Is American Constitutional Law in Crisis? Ass'n of American Law Schools Section on Constitutional Law (January 2009)

By Kozinski, Alex | Constitutional Commentary, Summer 2009 | Go to article overview

Is American Constitutional Law in Crisis? Ass'n of American Law Schools Section on Constitutional Law (January 2009)


Kozinski, Alex, Constitutional Commentary


First of all, welcome to the Ninth Circuit. It's really no accident. We're not only the biggest Circuit out there, but we go all the way from the Arctic Circle in the north to Samoa in the south, making us the northernmost and southernmost circuit. You probably knew that. But you probably didn't know that we're also the westernmost circuit, reaching all the way out to the International Date Line, and the easternmost circuit, because we have Guam and Saipan, and the now famous Marianas Trench. We basically have you surrounded, so you really had no choice but to be here anyway. Still, it's good to have you.

I'm not quite sure what I'm doing on this panel, and I wasn't quite sure even as we were going up; then Jack Balkin turned to me and said, "Be witty." So think of me as the comic relief. I actually did have a few things to say but then Suzanna Sherry said them first, so I'm really going to have to vamp here for a little bit.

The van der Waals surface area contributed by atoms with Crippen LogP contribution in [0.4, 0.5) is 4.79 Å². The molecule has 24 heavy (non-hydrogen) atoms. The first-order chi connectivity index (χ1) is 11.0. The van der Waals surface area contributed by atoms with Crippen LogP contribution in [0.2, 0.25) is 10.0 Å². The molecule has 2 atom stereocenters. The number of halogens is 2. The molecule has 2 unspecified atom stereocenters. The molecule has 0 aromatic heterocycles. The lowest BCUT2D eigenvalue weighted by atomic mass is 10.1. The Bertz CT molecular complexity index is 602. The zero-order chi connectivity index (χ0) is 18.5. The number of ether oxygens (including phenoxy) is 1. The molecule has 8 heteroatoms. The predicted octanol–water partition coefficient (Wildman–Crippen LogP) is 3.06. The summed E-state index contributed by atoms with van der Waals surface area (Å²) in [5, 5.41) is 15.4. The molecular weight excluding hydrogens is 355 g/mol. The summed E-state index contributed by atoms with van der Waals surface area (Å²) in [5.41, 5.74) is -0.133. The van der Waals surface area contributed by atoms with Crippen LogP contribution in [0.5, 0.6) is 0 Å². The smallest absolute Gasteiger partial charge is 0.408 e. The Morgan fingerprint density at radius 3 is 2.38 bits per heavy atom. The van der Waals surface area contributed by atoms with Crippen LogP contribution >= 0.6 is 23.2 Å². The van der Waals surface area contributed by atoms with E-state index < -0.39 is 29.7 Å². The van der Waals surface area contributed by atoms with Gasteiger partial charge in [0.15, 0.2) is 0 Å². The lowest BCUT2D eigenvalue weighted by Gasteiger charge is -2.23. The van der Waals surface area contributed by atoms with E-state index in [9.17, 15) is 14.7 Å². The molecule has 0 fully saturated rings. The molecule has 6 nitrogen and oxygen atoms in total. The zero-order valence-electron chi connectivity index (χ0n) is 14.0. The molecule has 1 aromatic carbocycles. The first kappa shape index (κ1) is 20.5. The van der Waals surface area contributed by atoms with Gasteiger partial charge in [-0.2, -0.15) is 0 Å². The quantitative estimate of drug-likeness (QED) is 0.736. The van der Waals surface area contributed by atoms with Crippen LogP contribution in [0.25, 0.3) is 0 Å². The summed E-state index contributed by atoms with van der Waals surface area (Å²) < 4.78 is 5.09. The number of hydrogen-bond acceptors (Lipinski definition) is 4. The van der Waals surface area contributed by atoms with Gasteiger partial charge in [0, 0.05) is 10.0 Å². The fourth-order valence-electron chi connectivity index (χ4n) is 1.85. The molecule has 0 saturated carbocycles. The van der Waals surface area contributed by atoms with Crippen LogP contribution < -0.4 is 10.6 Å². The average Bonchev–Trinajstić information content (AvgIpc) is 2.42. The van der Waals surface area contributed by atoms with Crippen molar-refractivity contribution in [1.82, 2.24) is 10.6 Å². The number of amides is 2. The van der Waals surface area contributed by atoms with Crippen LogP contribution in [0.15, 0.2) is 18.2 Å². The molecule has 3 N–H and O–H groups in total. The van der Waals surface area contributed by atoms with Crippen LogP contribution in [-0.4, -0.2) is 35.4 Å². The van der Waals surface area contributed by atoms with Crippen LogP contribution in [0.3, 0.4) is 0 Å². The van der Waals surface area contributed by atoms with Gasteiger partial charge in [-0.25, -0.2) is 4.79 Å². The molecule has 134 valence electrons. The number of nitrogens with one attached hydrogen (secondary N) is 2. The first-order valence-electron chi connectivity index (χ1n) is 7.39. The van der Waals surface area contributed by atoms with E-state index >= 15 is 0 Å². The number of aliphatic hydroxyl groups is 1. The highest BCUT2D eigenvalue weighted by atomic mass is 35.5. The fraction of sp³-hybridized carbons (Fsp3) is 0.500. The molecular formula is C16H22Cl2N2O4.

I was sitting at my computer in the middle of the night a couple of years ago when I got Larry Tribe's email with his manifesto. I like Tribe quite a bit, and I respect him a great deal. So it's something that I took seriously; if he said we have a constitutional crisis, that was something I needed to think seriously about. I think we all need to think seriously about it, and I've been thinking a little bit about the subject on and off since I got that email in the middle of the night with his manifesto attached.

I've asked myself, "What would a constitutional crisis look like? What does a constitutional crisis look like?" And I guess my view of what a constitutional crisis is, is really quite narrow. It is not what Jack Balkin talked about; I view those as political crises--situations where people chose to disregard the Constitution.

They say, that's what the Constitution means, but I'm going to disregard it. By acknowledging the Constitution and departing from constitutional norms, these people create a crisis that needs to be dealt with politically; it's really not a constitutional crisis at all. Even something like the Civil War, in my view, was not a constitutional crisis. Remember, the South seceded, in part, because it took a different view about the rights of states to secede, which was a different view of the Constitution. They went to war over it, and we've had other occasions when we've called out the troops and had to do things in the political arena to vindicate constitutional rights. But those were, to my way of thinking, political issues and not constitutional ones.